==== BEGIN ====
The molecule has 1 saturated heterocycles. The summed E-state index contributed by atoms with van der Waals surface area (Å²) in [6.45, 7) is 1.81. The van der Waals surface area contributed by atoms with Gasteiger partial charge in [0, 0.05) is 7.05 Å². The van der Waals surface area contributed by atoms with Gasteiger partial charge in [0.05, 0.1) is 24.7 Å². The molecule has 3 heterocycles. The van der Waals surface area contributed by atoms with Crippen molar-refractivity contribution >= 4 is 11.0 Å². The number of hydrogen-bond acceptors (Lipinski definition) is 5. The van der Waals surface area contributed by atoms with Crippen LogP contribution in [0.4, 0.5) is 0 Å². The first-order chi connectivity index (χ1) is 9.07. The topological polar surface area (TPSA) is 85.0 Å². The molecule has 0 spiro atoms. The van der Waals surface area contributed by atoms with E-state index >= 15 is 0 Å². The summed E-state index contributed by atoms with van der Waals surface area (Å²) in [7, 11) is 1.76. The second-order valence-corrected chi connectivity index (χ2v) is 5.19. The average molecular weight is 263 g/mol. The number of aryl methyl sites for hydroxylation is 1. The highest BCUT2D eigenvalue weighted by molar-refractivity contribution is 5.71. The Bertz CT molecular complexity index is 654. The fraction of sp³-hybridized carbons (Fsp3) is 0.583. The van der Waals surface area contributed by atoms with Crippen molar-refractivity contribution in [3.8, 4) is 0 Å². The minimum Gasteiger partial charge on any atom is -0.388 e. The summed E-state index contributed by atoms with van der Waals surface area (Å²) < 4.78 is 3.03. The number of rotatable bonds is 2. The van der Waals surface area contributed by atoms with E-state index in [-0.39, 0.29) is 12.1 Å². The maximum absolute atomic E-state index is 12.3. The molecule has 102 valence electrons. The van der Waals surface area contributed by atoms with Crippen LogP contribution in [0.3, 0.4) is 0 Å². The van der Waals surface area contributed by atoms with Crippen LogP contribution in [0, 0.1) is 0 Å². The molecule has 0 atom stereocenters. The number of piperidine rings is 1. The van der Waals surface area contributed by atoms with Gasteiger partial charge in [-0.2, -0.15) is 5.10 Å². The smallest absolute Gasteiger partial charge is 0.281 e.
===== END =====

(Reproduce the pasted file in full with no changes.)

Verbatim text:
The molecule has 1 saturated heterocycles. The summed E-state index contributed by atoms with van der Waals surface area (Å²) in [6.45, 7) is 1.81. The van der Waals surface area contributed by atoms with Gasteiger partial charge in [0, 0.05) is 7.05 Å². The van der Waals surface area contributed by atoms with Gasteiger partial charge in [0.05, 0.1) is 24.7 Å². The molecule has 3 heterocycles. The van der Waals surface area contributed by atoms with Crippen molar-refractivity contribution >= 4 is 11.0 Å². The number of hydrogen-bond acceptors (Lipinski definition) is 5. The van der Waals surface area contributed by atoms with Crippen LogP contribution in [0.4, 0.5) is 0 Å². The first-order chi connectivity index (χ1) is 9.07. The topological polar surface area (TPSA) is 85.0 Å². The molecule has 0 spiro atoms. The van der Waals surface area contributed by atoms with E-state index >= 15 is 0 Å². The summed E-state index contributed by atoms with van der Waals surface area (Å²) in [7, 11) is 1.76. The second-order valence-corrected chi connectivity index (χ2v) is 5.19. The average molecular weight is 263 g/mol. The number of aryl methyl sites for hydroxylation is 1. The highest BCUT2D eigenvalue weighted by molar-refractivity contribution is 5.71. The Bertz CT molecular complexity index is 654. The fraction of sp³-hybridized carbons (Fsp3) is 0.583. The van der Waals surface area contributed by atoms with Crippen molar-refractivity contribution in [3.8, 4) is 0 Å². The minimum Gasteiger partial charge on any atom is -0.388 e. The summed E-state index contributed by atoms with van der Waals surface area (Å²) < 4.78 is 3.03. The number of rotatable bonds is 2. The van der Waals surface area contributed by atoms with E-state index in [-0.39, 0.29) is 12.1 Å². The maximum absolute atomic E-state index is 12.3. The molecule has 102 valence electrons. The van der Waals surface area contributed by atoms with Crippen LogP contribution in [0.3, 0.4) is 0 Å². The van der Waals surface area contributed by atoms with Crippen LogP contribution in [0, 0.1) is 0 Å². The molecule has 0 atom stereocenters. The number of piperidine rings is 1. The van der Waals surface area contributed by atoms with Gasteiger partial charge in [-0.2, -0.15) is 5.10 Å². The smallest absolute Gasteiger partial charge is 0.281 e.